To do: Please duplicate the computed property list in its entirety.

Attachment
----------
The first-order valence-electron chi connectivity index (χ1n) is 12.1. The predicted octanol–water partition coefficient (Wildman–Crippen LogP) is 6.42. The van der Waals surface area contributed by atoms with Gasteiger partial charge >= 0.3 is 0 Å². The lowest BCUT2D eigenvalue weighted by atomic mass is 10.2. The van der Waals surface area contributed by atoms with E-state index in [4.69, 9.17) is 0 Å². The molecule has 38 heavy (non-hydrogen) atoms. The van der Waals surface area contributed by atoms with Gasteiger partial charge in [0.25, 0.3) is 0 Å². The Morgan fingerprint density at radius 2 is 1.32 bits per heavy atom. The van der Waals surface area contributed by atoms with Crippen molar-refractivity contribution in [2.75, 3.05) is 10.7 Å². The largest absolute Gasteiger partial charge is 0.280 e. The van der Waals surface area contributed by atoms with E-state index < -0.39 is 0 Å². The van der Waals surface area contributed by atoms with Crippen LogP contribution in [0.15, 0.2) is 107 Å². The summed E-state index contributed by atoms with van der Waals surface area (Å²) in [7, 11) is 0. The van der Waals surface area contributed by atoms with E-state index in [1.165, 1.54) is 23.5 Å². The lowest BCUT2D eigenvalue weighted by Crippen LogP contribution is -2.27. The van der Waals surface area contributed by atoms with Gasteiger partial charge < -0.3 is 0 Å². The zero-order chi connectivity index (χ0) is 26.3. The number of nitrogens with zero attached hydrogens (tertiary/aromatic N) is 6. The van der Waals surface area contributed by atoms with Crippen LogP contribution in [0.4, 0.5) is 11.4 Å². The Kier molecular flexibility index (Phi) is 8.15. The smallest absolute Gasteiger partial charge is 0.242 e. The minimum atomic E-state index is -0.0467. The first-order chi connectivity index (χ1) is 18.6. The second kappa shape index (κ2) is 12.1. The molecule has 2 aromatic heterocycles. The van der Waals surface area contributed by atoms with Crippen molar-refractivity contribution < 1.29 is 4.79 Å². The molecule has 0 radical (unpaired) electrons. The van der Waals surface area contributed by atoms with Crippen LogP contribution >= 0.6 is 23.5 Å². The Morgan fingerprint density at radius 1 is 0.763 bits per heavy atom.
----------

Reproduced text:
The first-order valence-electron chi connectivity index (χ1n) is 12.1. The predicted octanol–water partition coefficient (Wildman–Crippen LogP) is 6.42. The van der Waals surface area contributed by atoms with Gasteiger partial charge >= 0.3 is 0 Å². The lowest BCUT2D eigenvalue weighted by atomic mass is 10.2. The van der Waals surface area contributed by atoms with E-state index in [4.69, 9.17) is 0 Å². The molecule has 38 heavy (non-hydrogen) atoms. The van der Waals surface area contributed by atoms with Gasteiger partial charge in [0.25, 0.3) is 0 Å². The Morgan fingerprint density at radius 2 is 1.32 bits per heavy atom. The van der Waals surface area contributed by atoms with Crippen molar-refractivity contribution in [2.75, 3.05) is 10.7 Å². The largest absolute Gasteiger partial charge is 0.280 e. The van der Waals surface area contributed by atoms with E-state index < -0.39 is 0 Å². The van der Waals surface area contributed by atoms with Crippen LogP contribution in [0.15, 0.2) is 107 Å². The summed E-state index contributed by atoms with van der Waals surface area (Å²) in [7, 11) is 0. The van der Waals surface area contributed by atoms with E-state index in [1.165, 1.54) is 23.5 Å². The lowest BCUT2D eigenvalue weighted by Crippen LogP contribution is -2.27. The van der Waals surface area contributed by atoms with Gasteiger partial charge < -0.3 is 0 Å². The zero-order chi connectivity index (χ0) is 26.3. The number of nitrogens with zero attached hydrogens (tertiary/aromatic N) is 6. The van der Waals surface area contributed by atoms with Crippen LogP contribution in [0.4, 0.5) is 11.4 Å². The Kier molecular flexibility index (Phi) is 8.15. The smallest absolute Gasteiger partial charge is 0.242 e. The minimum atomic E-state index is -0.0467. The first-order chi connectivity index (χ1) is 18.6. The second kappa shape index (κ2) is 12.1. The molecule has 2 aromatic heterocycles. The van der Waals surface area contributed by atoms with Crippen molar-refractivity contribution < 1.29 is 4.79 Å². The molecule has 0 radical (unpaired) electrons. The van der Waals surface area contributed by atoms with Crippen LogP contribution >= 0.6 is 23.5 Å². The Morgan fingerprint density at radius 1 is 0.763 bits per heavy atom.